Ice Climbing Safety

Ice Climbing Safety
Developing safe ice climbing skills can help you to reach the summits of alpine peaks that would otherwise be untouchable. Learning proper ice climbing skills can also take you to the realm of waterfall and mixed climbing. No matter what kind of ice climbing you wish to attempt, everything from the boots you wear and the tools you use to the climbing partner you choose are important to your safely and success.

Wear the Right Stuff

Wear a climbing helmet that accommodates a hat underneath and glasses for eye protection from falling ice. Acquire a layering system with wicking base layers and flexible waterproof and windproof shell layers. Your gloves should be warm enough but also have a sticky coating on the palm for a better grip on your ice axes. Boots should be stiff enough that your heel won't pop out when you are on the wall. Crampons should be semi-rigid when wearing stiff leather boots and rigid crampons should be worn with plastic mountaineering boots. Wear a climbing helmet that accommodates a hat underneath and glasses for eye protection from falling ice.

Keep Sharp Tools

Vertical ice tools have a shorter shaft than mountaineering axes. Use ice tools that have slightly curved shaft and a reversed curved pick and make sure that the grip is comfortable for your size hands when wearing gloves. Make sure your picks are always sharp and inspect for cracks before climbing. Use wrist leashes if you are worried about dropping a tool or often need to rest your grip.

Use the Right Gear

Always inspect all gear before using on an ice climb. Make sure your rope doesn't have any cuts or lumps or flat spots in it. Usually 10 to 11 millimeter ropes are used for ice climbing. Be careful not to step on your rope with your crampons. Use load-limiting runners when the protection you have placed is in questionable ice. These will help absorb the total energy of a fall. Make sure you have enough ice screws, carabiners, slings and webbing and place your ice screws into the ice with the screw head angled up about 10 degrees from the direction of a possible fall.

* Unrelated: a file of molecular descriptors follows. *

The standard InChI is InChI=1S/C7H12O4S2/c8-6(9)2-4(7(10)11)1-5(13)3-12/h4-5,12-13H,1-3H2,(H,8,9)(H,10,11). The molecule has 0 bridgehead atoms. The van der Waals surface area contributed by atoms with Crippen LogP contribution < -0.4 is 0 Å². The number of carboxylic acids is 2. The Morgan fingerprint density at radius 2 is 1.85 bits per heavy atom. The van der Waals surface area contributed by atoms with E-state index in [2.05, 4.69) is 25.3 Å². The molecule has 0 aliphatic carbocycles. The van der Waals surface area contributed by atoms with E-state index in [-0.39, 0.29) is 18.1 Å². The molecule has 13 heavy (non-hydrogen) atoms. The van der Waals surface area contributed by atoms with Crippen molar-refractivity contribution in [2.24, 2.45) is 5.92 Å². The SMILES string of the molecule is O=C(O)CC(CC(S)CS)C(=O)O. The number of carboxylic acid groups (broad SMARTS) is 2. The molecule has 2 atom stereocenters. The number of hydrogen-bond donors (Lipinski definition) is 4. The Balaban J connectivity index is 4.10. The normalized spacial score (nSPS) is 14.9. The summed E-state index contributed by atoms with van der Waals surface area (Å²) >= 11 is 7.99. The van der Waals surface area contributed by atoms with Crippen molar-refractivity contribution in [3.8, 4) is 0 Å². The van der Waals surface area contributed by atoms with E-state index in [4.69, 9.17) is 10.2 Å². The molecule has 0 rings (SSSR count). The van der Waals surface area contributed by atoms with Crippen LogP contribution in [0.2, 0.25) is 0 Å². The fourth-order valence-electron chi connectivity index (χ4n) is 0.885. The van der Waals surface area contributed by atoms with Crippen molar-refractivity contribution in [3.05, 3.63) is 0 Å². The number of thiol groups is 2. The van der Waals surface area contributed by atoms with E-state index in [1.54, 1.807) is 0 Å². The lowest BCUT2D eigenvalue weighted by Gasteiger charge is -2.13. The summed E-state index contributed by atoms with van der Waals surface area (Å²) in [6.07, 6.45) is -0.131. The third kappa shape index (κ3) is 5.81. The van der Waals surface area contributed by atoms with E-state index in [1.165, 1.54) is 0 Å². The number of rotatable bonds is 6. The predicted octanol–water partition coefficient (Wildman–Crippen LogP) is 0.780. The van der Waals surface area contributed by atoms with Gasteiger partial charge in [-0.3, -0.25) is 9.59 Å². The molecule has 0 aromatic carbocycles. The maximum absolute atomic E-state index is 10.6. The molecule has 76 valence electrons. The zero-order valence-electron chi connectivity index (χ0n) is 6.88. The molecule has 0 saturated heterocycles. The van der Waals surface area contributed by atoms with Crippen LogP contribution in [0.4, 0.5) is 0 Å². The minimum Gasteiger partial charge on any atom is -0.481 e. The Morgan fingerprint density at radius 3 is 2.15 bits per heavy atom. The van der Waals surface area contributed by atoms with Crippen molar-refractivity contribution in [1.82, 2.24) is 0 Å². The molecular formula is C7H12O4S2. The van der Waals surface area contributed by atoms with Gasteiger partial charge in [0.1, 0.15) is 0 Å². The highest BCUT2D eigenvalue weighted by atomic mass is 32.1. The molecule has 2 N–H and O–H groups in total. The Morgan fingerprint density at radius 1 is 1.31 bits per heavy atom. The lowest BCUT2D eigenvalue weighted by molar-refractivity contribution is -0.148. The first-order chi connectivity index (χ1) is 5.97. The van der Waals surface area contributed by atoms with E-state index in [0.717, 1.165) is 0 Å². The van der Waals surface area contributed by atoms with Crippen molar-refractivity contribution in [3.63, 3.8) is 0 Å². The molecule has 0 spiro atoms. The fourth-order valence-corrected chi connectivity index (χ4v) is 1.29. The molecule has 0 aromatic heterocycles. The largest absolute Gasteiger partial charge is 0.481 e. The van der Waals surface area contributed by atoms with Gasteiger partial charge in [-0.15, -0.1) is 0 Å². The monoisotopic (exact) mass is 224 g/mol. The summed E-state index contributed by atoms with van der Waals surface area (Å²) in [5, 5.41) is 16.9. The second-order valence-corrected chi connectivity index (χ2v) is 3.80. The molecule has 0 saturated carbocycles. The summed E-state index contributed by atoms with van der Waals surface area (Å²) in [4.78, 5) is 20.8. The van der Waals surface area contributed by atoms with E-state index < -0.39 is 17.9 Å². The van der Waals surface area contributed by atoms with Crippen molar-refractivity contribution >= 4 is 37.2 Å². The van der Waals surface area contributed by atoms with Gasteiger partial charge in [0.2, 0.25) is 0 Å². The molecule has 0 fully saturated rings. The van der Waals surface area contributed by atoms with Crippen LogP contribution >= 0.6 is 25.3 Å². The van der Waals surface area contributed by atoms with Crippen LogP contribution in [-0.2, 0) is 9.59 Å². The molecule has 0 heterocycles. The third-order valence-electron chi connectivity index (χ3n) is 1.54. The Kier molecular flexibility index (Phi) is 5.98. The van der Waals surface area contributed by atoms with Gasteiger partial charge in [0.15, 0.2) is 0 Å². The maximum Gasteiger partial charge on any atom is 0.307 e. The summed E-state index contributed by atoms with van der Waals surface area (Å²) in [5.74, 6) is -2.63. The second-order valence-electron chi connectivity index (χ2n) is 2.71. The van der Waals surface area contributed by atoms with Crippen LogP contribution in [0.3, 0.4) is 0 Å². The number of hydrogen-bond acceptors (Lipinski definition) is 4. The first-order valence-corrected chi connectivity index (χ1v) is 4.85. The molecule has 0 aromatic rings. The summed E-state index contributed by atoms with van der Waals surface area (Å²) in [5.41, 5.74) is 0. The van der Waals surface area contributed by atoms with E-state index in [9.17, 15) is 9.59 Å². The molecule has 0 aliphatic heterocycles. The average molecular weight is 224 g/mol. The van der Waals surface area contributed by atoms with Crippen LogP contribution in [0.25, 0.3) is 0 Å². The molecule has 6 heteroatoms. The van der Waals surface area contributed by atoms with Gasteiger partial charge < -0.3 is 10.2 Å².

Practice Techniques

Practice placing ice screws, making anchors and V-threads while standing on the ground before actually climbing if you have never done it before. Learn to decipher what good and bad alpine ice looks like and good and bad waterfall ice. Always observe a climb before going up and use your best judgment as to if it is safe and climbable at your experience level. Become comfortable with rappelling as this is often the method of choice for descending steep ice. Top-rope as many times as you need to feel comfortable with your footwork (keep those heels down), pick placements, strength and protection placement techniques before leading on ice.

Choose a Safe Partner

Choose the right climbing partner. Your own skills must be mirrored by that of a partner whose skills are equivalent or better. Someone who has the skills and also uses their best judgment will never risk a questionable climbing situation. You and your climbing partner should use gut feelings, senses and brain to asses climbing situations together.

Article Written By Naomi Judd

Naomi M. Judd is a naturalist, artist and writer. Her work has been published in various literary journals, newspapers and websites. Judd holds a self-designed Bachelor of Arts in adventure writing from Plymouth State University and is earning a Master of Fine Arts in creative writing from the University of Southern Maine.

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